Barrios & Virguez April 2018

WHAT IS MOMMY-SHAMING And Why Does It Need to Stop?

Social media is a great tool for keeping up with family members’ busy lives and sharing many aspects of your own life, including pictures and updates about your children. However, some parents opt to keep information about their children off social media because they have found themselves harassed by a new group on the internet: mommy-shamers. Mommy-shaming is when people such as relatives, strangers, or other moms openly criticize a mother for her parenting choices, which may cause her to feel ashamed or doubt herself. Mommy-shaming is very popular with celebrities — take Chrissy Teigen for example — but nonfamous mothers fall victim, as well. It’s a popular and unkind trend. Why do mommy-shamers feel entitled to bash other moms for their parenting choices? Some experts, like Art Markman, professor of psychology at the University of Texas, point to scientific and historical evidence that people within a social group tend to gain structure by tearing down others around them. By being mean to outsiders — or moms who parent differently — the clique is strengthened, and a mommy-shamer’s status rises. It’s very characteristic of junior high students, but it’s also not uncommon in adulthood, and the results can be damaging to a mother’s self-esteem and confidence. Heather Quinlan, a psychotherapist in Connecticut, has seen many patients who have dealt with mean moms. She says, “Whether it’s a mom being snarky, exclusionary, judgmental, manipulative, or outright cruel, it can cause major distress for the women on the receiving end of the behavior, and it creates hugely unhealthy relationships.”


Our office assistant at Barrios & Virgüez, Jannyn, is the first point of contact for our clients, and she’s the perfect person for this role. Her compassion and eagerness to help others make her a valuable asset to our team. Jannyn works closely with attorneys Jorge and Keren to stay informed of legal policies. When she first interviewed at the firm, she knew instantly it was going to be a good fit. “I really liked how Jorge and Keren are as people. They try to help us out as individuals, not just as employees. They check in with us and ask about our dreams and goals, and they help us work toward those goals.” While working at our firm, Jannyn is also pursuing a degree in criminal justice, and the cases she sees at Barrios & Virgüez lend a real-world context to the terms she learns in school. “It helps with the schoolwork (I learn terminology and background information), and vice versa — what I learn in school helps me be better at my job.” As the first point of contact, Jannyn has a lot of empathy when clients share their personal experiences. When it comes to immigration stories, they hit close to home — she is petitioning for her mom and husband to become citizens. “I feel like it helps me better understand what a client is going through.” At the end of the day, Jannyn looks forward to returning home to her 3-year-old daughter. She also finds a creative outlet in coming up with makeup tutorials for her popular YouTube channel.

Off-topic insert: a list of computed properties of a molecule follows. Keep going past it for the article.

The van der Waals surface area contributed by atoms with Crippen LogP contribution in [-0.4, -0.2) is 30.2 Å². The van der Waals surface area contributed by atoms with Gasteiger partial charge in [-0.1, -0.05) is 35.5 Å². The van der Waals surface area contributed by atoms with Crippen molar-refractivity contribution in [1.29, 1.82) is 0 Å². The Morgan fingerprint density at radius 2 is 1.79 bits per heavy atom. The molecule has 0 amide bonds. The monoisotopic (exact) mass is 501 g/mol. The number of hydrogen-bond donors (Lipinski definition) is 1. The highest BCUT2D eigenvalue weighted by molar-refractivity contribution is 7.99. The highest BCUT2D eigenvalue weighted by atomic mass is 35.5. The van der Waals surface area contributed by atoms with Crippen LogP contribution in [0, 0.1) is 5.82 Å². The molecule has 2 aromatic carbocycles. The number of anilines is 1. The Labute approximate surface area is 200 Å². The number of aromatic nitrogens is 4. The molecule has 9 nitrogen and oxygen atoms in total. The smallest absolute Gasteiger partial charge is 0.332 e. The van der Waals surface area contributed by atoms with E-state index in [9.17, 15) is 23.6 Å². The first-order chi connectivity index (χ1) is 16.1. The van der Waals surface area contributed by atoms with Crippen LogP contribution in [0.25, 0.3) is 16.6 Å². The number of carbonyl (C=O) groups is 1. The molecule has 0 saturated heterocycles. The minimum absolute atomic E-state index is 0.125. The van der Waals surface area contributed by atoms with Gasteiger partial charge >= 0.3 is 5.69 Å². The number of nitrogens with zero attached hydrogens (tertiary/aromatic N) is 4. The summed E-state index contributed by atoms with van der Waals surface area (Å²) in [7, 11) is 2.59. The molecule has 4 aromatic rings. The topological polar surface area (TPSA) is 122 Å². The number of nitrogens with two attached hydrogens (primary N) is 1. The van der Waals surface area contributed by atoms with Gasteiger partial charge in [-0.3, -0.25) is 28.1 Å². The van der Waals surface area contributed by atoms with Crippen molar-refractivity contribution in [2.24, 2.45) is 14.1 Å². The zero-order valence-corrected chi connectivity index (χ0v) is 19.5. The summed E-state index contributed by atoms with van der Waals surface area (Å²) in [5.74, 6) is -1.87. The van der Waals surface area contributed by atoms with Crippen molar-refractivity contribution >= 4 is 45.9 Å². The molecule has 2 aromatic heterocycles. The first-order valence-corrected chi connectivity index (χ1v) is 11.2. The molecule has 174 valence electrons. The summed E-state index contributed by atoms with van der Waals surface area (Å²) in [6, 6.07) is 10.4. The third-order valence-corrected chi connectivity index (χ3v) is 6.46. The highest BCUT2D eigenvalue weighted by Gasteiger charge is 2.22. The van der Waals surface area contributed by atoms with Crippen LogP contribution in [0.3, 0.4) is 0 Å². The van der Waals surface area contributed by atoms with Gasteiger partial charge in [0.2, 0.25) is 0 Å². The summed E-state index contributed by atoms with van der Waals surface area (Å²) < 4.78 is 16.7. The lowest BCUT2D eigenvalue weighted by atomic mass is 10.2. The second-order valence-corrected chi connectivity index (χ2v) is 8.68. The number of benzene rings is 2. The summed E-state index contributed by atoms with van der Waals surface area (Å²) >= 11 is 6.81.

Parents post photos of their children online to share about their lives, not to expose them to the harsh opinions of other people. Sharing photos and stories of your child on social media shouldn’t mean you have to deal with ridicule. If you feel the need to share your opinion about someone else’s parenting style, ask them if they want your advice first. Hopefully, the mommy-shaming trend will soon fade, and women will support each other in raising healthy children.

We’re so glad to have someone as knowledgeable and compassionate as Jannyn at our firm, and we know you will be, too. 2

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